Wyre potato farmers prepare for this year’s “Big” Chip Off

Farmer Peter Taylor is the current King of Spuds champion
Farmer Peter Taylor is the current King of Spuds champion

The current king of spuds Peter Taylor has no chip on his shoulder about possibly losing his title at this year’s “Big” Chip Off – as he says he intends to win again.

Peter, 68, from Preesall, is preparing for crunch time at the event to be held at Owd Nell’s Tavern, Guys Thatched Hamlet where he will compete with four local potato farmers from St. Michaels-on-Wyre, Preesall, Pilling and Eagland Hill - all hoping to peel away his crown.

What makes the perfect chip?

What makes the perfect chip?

But he says it will not take much to show his arch rival Clifford Thomson, who was an instigator behind the contest, who’s the boss.

He said: “Five years ago I asked Clifford if he had been to The Black Bull for his tea lately and he said no, because the chips are rubbish.

“I knew he was winding me up because my son Richard, 40, owns the pub and I supply to it.

“I knew Clifford ate there all the time.

Farmer Peter Taylor is the current King of Spuds champion

Farmer Peter Taylor is the current King of Spuds champion

“And the chips are fantastic – the best in Lancashire.

“So I said “hang on a minute if that’s what you think let’s have a competition.”

The two bantering pals then pitched themselves against each other along with other farmers to find out who grows the best chip potato – all the while raising money for charity.

And it was a triumphant Peter who went home with the title.



It was the start of a regular competition and only served to fuel the good-natured rivalry.

Since then Peter has taken the crown twice in total, Ian Jenkinson and Martin Lawrenson have scooped the title once each and Peter joked: “Clifford got lucky one year and won – but we all know he bought them.”

Peter, of Cotewalls Farm, is very proud of his potatoes.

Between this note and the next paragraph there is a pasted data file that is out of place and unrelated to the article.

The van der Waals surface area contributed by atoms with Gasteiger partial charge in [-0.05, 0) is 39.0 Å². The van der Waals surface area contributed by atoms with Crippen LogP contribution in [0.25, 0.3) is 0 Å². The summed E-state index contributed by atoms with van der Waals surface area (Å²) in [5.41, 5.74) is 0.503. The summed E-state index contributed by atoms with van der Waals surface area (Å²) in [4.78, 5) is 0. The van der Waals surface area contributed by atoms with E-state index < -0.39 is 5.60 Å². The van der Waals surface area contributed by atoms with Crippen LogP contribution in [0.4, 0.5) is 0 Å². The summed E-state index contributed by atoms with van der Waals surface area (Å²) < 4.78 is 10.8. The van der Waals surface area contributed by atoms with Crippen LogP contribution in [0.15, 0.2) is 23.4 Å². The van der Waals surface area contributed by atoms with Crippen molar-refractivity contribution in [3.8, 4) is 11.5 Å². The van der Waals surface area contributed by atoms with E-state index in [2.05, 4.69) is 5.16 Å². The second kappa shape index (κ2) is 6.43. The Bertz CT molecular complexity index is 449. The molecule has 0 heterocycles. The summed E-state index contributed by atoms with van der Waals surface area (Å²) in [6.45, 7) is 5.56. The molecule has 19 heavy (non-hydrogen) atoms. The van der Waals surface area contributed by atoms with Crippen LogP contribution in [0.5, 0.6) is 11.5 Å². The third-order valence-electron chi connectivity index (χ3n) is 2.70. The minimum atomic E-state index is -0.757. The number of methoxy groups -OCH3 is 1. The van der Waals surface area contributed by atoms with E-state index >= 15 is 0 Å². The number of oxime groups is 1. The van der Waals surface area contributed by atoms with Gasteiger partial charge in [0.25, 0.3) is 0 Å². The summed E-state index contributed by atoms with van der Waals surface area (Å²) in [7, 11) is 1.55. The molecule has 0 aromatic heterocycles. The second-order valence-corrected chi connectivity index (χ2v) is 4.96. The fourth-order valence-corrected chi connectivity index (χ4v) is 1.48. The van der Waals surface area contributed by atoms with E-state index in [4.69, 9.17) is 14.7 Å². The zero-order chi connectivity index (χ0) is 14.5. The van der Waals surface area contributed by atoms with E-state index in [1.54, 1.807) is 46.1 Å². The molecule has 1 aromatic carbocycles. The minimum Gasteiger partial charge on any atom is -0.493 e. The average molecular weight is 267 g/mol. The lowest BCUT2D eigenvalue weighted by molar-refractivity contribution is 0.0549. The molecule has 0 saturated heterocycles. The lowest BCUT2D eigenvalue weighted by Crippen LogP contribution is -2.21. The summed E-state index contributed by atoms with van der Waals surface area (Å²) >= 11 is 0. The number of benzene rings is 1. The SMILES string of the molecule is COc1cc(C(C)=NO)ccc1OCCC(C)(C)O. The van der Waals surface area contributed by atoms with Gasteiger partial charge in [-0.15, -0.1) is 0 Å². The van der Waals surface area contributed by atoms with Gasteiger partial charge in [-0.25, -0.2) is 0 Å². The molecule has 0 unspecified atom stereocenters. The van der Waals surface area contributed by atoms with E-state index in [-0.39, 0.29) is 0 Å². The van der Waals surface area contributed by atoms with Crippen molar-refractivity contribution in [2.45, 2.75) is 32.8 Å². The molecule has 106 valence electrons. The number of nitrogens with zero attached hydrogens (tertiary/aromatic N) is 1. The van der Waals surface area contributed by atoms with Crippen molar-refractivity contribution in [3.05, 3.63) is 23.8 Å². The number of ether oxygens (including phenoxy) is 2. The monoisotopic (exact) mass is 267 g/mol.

He said: “We send around 50,000 bags of potatoes to Blackpool every year so we know they are good.”

But his arch rival is having none of it and says he is just as confident he will be frying high this time around and go home with the coveted title.

Clifford, 76, says: “It was all down to luck that Peter won last year.

“Pillings spuds are a waste of time. St Michael’s spuds are the best.

“They have a nice texture and are a bit harder. They are good for roasting and for chips as they don’t absorb the fat.

“I am confident I will win and I am going in there fighting.”

Hoping to take the crown from Peter this year are Clifford, Adam Thompson of St Michaels, Martin Lawrenson of Eagland Hill and newcomer for 2018 John Barton, of Pilling.

They will each bring along a sample of their crop to chip and fry and everyone to judge.

Four different varieties of potato will be on show, from the four different local farms and each potato has its own special characteristics, textures and taste.

Peter, who drives a Range Rover with the personalised number plate ‘Spud 1’ says he is “100 per cent confident” he will win again and says the secret to his perfect chips are variety and soil type and high, dry matter.

He says other than that his potatoes will be “just as they are, straight from the ground”.

The event, which starts from 6.30pm on Wednesday, September 26 is likely to attract bags of spec-taters all rooting for their favourite chips.

All proceeds from the night are going to The North West Air Ambulance.

What makes the perfect chip?

What makes the perfect chip?

The answer, it would seem, depends on who you ask.

According to celebrity chef Jamie Oliver, the quality of a chip depends on three things: the potato, the oil it is fried in and the salt added at the end.

Simple, or so it would seem.

But while Jamie says he favours the Maris Piper potato for his chips, the farmers –understandably – all think their own spuds are number one.

Then the debate rages on over oils, with sunflower, groundnut and beef tallow – rendered beef fat – all in the mix.

But many chefs agree that once you’ve chosen your ingredients, the trick is to blanche the chips in the hot oil until soft but not coloured before taken out.

They should then be returned to the oil and fried at a higher temperature until they crisp up and get their distinctive colour.

The goal of course, is a chip that is golden and crispy on the outside but light and fluffy on the inside.

Sounds simple enough...